Retiring specialist wants people to get behind colon cancer screening
Colon cancer screening program has expanded province-wide since it started in 2012
Dr. Tony Tavenor says people don't mind joking about human waste — just Google "poop jokes" — but he's hoping people will give the matter some serious attention instead.
Tavenor is an internal medicine specialist in Corner Brook who retired on Friday after a career dedicated in large part to colon cancer prevention.
"We only talk about poop in comedy shows," he told the Corner Brook Morning Show. "That's the only place you see it openly talked about, on TV, in bathroom humor jokes. I don't know why."
We only talk about poop in comedy shows. That's the only place you see it openly talked about.- Dr. Tony Tavenor
Tavenor's done his part to change things.
He helped develop the Colon Cancer Screening Program that was initially introduced in Western Newfoundland in 2012 and has since expanded province-wide.
The program is aimed at adults aged 50-74 who have no family history or increased risk of colon cancer, but who would like to be screened.
Tavenor said it's rewarding to see how successful the program has been, with 41 cancers diagnosed in this province last year alone in people who had no symptoms.
"Most of them will do well because they're so early and caught before there's any spread."
"By the time you get symptoms in bowel cancer, there's a good chance that it has spread to the lymph nodes or even further."
Do-it-yourself test kit
The Colon Cancer Screening Program involves a simple at-home test in which people collect stool samples and mail them in to be tested.
As Tavenor explained the procedure, it was obvious he's gone over the information many times with patients through the years, and doesn't mind injecting a bit of humour.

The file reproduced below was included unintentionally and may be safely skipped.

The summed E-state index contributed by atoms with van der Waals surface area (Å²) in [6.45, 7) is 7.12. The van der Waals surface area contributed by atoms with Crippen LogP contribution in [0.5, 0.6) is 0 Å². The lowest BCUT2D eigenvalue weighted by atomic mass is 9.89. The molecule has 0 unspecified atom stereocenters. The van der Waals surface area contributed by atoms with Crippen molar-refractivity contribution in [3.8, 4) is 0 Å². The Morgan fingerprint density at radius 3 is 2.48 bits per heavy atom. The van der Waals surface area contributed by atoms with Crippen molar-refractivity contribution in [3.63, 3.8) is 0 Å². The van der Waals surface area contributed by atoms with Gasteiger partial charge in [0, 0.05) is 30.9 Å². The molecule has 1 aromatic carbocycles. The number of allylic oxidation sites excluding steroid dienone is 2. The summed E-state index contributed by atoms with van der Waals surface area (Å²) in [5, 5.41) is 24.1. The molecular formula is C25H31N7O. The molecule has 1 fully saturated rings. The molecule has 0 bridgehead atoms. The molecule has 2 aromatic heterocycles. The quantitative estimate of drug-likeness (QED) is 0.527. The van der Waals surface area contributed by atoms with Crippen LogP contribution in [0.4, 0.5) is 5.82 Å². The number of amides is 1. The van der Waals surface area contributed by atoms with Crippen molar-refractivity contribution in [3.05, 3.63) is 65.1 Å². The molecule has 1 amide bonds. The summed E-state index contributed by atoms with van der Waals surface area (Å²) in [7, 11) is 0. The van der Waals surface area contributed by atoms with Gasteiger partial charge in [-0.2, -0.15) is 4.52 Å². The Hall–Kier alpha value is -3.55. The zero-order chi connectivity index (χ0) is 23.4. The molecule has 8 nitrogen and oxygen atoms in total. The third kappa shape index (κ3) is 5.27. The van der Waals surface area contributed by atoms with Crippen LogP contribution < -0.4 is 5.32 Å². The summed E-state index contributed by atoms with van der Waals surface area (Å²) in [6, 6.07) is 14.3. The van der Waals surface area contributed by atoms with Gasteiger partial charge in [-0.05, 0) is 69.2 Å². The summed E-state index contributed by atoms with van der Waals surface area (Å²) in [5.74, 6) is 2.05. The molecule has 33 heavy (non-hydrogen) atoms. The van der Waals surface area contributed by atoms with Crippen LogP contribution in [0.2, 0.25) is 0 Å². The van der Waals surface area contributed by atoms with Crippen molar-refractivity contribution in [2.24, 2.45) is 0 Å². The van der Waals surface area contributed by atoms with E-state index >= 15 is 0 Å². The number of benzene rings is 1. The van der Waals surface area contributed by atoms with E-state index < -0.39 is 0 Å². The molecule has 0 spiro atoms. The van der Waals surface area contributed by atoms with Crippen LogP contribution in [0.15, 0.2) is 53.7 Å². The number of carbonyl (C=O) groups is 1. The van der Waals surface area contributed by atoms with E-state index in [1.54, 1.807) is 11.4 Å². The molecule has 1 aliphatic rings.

"You go to the bathroom, you take your favourite reading, you do your business, and you put the brush from the kit in the stool, screw it into the kit. You do this twice, drop it in the envelope provided and off it goes in the mail."
If blood is detected, the patient will be booked for a colonoscopy, in which a camera is threaded up through the bowel to check for polyps, which can be a precursor to colon cancer.
If a polyp is detected, it is removed and sent for analysis.
"We don't develop cancer just like a click of your fingers. It starts first as what we call a polyp, which looks like a little mushroom in your bowel, and they leak small amounts of blood."
Tavenor said the idea is to catch polyps before they become cancerous or to pick up cancers that are still in the early stages.
Last year, in addition to the 41 people diagnosed with cancer, Tavenor said the screening program resulted in the removal of polyps in more than 700 other Newfoundlanders and Labradorians.
He says statistics show about half of those were at high risk of turning to cancer.
Early detection saves lives
Lorraine Packwood of Cow Head is thankful that Tavenor was such a believer in the program's value.
She randomly came across a pamphlet about colon cancer screening during an unrelated medical visit in 2013.
It's free, it's done in the privacy of my own home, what do I have to lose?- Lorraine Packwood
She was having no symptoms or problems with her bowels, but she decided to request a test kit anyway.
"It's free, it's done in the privacy of my own home, what do I have to lose?" she recalls.
It turns out Packwood had a lot to gain by taking the test, as it was eventually determined she had colon cancer.
"That particular day was a life-changing one for me," she said.
"I was called and told for sure that it was cancer. It's not a word that anyone likes to hear, and we just don't focus on these things unless it happens to us."
She had surgery, did not require chemotherapy, and is in good health today as a result of the early diagnosis.
"If I wasn't tested when I was, the cancer would most definitely have spread into my body, but the cancer itself was contained. So I was a lucky one."
Tavenor said it's always preferable to catch polyps before they turn cancerous.
"If you're going to find cancer, this is how we want to find it, before you have symptoms, because bowel cancer is curable, if we get it early enough."
As Tavenor retired on Friday and looked back on his years in medical practice, he's proud of his contribution to the screening program.
"This is the biggest accomplishment of my career. I've been involved in the planning of this from the beginning."
"We've got a lot of people treated early. And the real beauty of it is going to be 10 or 15 years from now, when somebody stands up in a colonoscopy suite and says, 'We just don't see cancers like we used to.' And that's what we look forward to."
Anyone aged 50-74 who wants a test kit from the Colon Cancer Screening Program should call 1-855-614-0144.